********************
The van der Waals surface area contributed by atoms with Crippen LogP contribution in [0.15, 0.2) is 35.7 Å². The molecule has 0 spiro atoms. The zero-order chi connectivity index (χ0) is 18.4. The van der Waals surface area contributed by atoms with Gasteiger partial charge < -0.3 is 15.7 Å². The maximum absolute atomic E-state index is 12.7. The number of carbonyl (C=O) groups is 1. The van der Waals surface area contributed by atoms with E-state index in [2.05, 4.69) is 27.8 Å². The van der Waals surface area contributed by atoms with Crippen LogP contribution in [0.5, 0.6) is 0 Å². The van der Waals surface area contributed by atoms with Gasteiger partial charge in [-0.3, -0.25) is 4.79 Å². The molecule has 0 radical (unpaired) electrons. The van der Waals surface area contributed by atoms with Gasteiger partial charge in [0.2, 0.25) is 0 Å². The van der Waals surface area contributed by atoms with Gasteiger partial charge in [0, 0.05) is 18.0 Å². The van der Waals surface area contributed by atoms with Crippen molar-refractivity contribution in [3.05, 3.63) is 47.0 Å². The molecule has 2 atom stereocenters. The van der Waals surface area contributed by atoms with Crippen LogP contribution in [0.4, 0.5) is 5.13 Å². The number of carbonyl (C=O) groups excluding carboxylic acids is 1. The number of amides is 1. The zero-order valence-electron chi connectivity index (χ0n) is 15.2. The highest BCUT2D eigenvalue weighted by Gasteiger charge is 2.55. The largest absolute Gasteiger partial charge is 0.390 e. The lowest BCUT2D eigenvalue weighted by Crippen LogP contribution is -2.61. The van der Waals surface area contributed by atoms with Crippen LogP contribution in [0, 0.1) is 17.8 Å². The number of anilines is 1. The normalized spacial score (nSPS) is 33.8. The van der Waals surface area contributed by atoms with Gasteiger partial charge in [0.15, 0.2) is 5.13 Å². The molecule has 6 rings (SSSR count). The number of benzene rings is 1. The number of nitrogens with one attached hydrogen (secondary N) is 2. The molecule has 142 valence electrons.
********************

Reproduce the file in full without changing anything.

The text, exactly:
The van der Waals surface area contributed by atoms with Crippen LogP contribution in [0.15, 0.2) is 35.7 Å². The molecule has 0 spiro atoms. The zero-order chi connectivity index (χ0) is 18.4. The van der Waals surface area contributed by atoms with Gasteiger partial charge < -0.3 is 15.7 Å². The maximum absolute atomic E-state index is 12.7. The number of carbonyl (C=O) groups is 1. The van der Waals surface area contributed by atoms with E-state index in [2.05, 4.69) is 27.8 Å². The van der Waals surface area contributed by atoms with Crippen LogP contribution in [0.5, 0.6) is 0 Å². The van der Waals surface area contributed by atoms with Gasteiger partial charge in [-0.3, -0.25) is 4.79 Å². The molecule has 0 radical (unpaired) electrons. The van der Waals surface area contributed by atoms with Gasteiger partial charge in [0.2, 0.25) is 0 Å². The van der Waals surface area contributed by atoms with Gasteiger partial charge in [0, 0.05) is 18.0 Å². The van der Waals surface area contributed by atoms with Crippen molar-refractivity contribution in [3.05, 3.63) is 47.0 Å². The molecule has 2 atom stereocenters. The van der Waals surface area contributed by atoms with Crippen LogP contribution in [0.4, 0.5) is 5.13 Å². The number of carbonyl (C=O) groups excluding carboxylic acids is 1. The number of amides is 1. The zero-order valence-electron chi connectivity index (χ0n) is 15.2. The highest BCUT2D eigenvalue weighted by Gasteiger charge is 2.55. The largest absolute Gasteiger partial charge is 0.390 e. The lowest BCUT2D eigenvalue weighted by Crippen LogP contribution is -2.61. The van der Waals surface area contributed by atoms with Crippen LogP contribution in [0, 0.1) is 17.8 Å². The number of anilines is 1. The normalized spacial score (nSPS) is 33.8. The van der Waals surface area contributed by atoms with Gasteiger partial charge in [0.15, 0.2) is 5.13 Å². The molecule has 6 rings (SSSR count). The number of benzene rings is 1. The number of nitrogens with one attached hydrogen (secondary N) is 2. The molecule has 142 valence electrons.